y Populations with FI ≥ 10%
PI 88788 did not allow greater than 10% reproduction in many field populations in greenhouse trials. A larger than expected number of Ontario populations reproduced on PI 548402 and PI 90763, two sources of resistance not generally found in cultivars grown in Ontario. PI 88788 was susceptible to 36 (27%) of the Ontario H. glycines populations (Table 2). PI 548402 was susceptible to 20 (15%) populations. Of the Ontario H. glycines populations, 57% were determined to be HG Type 0 and 7, while none of the remaining 22 HG Types accounted for more than 14 populations and only one population was found for most of them (Table 1).
The current practice of using plant resistance to manage H. glycines may have limited value in the future unless changes are made to diversify the gene base for resistance to this nematode. Reproduction of H. glycines populations on PI 88788-derived cultivars has become a concern in areas where this source of resistance has been used. There was less evidence of adaptation to this source of resistance in Illinois, Indiana, and Ontario than in Tennessee where soybean resistance to SCN was available as early as 1960s (8). PI 548316 was susceptible to populations from all areas and should not be used in resistance breeding. This observation was also made by Mitchum et al. (13). Although PI 548316 is one of the indicator lines for determination of HG type (14) we found it to be of little value in HG-typing of our H. glycines populations as did others (13,23) because all populations were able to reproduce on this source of resistance. PI 437654 allowed very little reproduction of populations from all the areas, followed by PI 90763. These two may now be better sources of resistance to H. glycines in all locations than is PI 88788, one of the earliest known sources of SCN resistance. There is ample evidence of adaptation over time by SCN to this source of resistance.
There are over 120 identified sources of resistance to H. glycines (18) with similar cellular responses among some sources (3). There is still ample G. max germplasm to use to reduce the effect of H. glycines. In addition, there is demonstrated resistance in other soybean relatives (1). Both private and public breeders should deploy known resistance sources to a greater degree to provide growers with more options. Pyramiding different resistance genes or using greater resistance gene diversity within soybean is the best defense against this pest (1,15). PI 548402 allowed little reproduction on populations from Indiana and Illinois, but did not inhibit reproduction in characterized populations in Tennessee. In Ontario, virulent phenotype of some H. glycines populations on PI 548402 was unexpected because soybean cultivars with this source of resistance have not been widely grown in Ontario thus far. Use of plant resistance can be a driving force for virulent phenotype distribution but other factors including movement of soil can influence distribution.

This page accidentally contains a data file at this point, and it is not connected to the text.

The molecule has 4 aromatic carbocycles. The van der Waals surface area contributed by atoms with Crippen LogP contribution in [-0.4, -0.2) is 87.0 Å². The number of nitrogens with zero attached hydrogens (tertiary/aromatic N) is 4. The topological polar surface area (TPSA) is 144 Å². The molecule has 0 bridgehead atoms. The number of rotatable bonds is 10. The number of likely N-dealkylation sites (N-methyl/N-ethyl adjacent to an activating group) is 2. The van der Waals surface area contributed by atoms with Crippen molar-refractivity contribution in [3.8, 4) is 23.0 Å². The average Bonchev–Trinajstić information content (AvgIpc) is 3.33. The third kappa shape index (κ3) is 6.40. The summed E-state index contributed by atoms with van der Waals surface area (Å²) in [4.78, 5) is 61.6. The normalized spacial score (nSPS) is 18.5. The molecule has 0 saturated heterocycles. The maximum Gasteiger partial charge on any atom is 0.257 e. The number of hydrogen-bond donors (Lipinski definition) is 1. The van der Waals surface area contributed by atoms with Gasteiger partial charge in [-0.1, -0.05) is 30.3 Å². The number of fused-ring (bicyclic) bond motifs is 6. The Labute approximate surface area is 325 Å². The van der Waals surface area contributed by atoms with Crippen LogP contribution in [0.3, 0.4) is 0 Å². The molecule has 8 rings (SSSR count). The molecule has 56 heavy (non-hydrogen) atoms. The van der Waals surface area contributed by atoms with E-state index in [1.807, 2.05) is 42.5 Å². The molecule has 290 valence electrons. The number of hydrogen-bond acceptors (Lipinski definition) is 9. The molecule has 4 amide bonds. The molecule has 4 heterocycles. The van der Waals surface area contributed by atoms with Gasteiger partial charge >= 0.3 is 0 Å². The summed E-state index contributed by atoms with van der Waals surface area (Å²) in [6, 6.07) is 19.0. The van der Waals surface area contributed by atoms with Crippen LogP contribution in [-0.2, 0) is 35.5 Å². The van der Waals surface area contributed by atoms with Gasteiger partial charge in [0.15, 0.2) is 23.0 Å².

Diversity among HG Types in these H. glycines populations from Ontario contrasted with less diverse populations found in areas further south, and might create a tough challenge for the development of resistant cultivars and management of H. glycines throughout Ontario and in nearby areas in northern states of the United States. These results are consistent with findings in Minnesota (23). Zheng and Chen suggest that this distribution is similar to that seen in China and may be due to climatic conditions (23). However, SCN populations in Tennessee and Missouri were more homogeneous in later than earlier studies (13,22).
Further monitoring and research is needed on H. glycines reaction variability to known resistance genes. The diversity of H. glycines soybean resistance in the United States is narrow because few sources of resistance have been used, partial/incomplete multigenic resistance is difficult to breed, resistance traits are linked to undesirable agronomic traits, and parents (or, resistance sources) are susceptible to other pathogens. Our research demonstrates that H. glycines diversity varies among areas and that choice of resistance sources should be expanded in cultivar development and use.
We thank the North Central Soybean Research Program for partial support of this research.
The use of trade, firm, or corporation names in this publication is for the information and benefit of the reader. Such use does not constitute an official endorsement or approval by the USDA Agricultural Research Service of any product or service to the exclusion of others that may be suitable.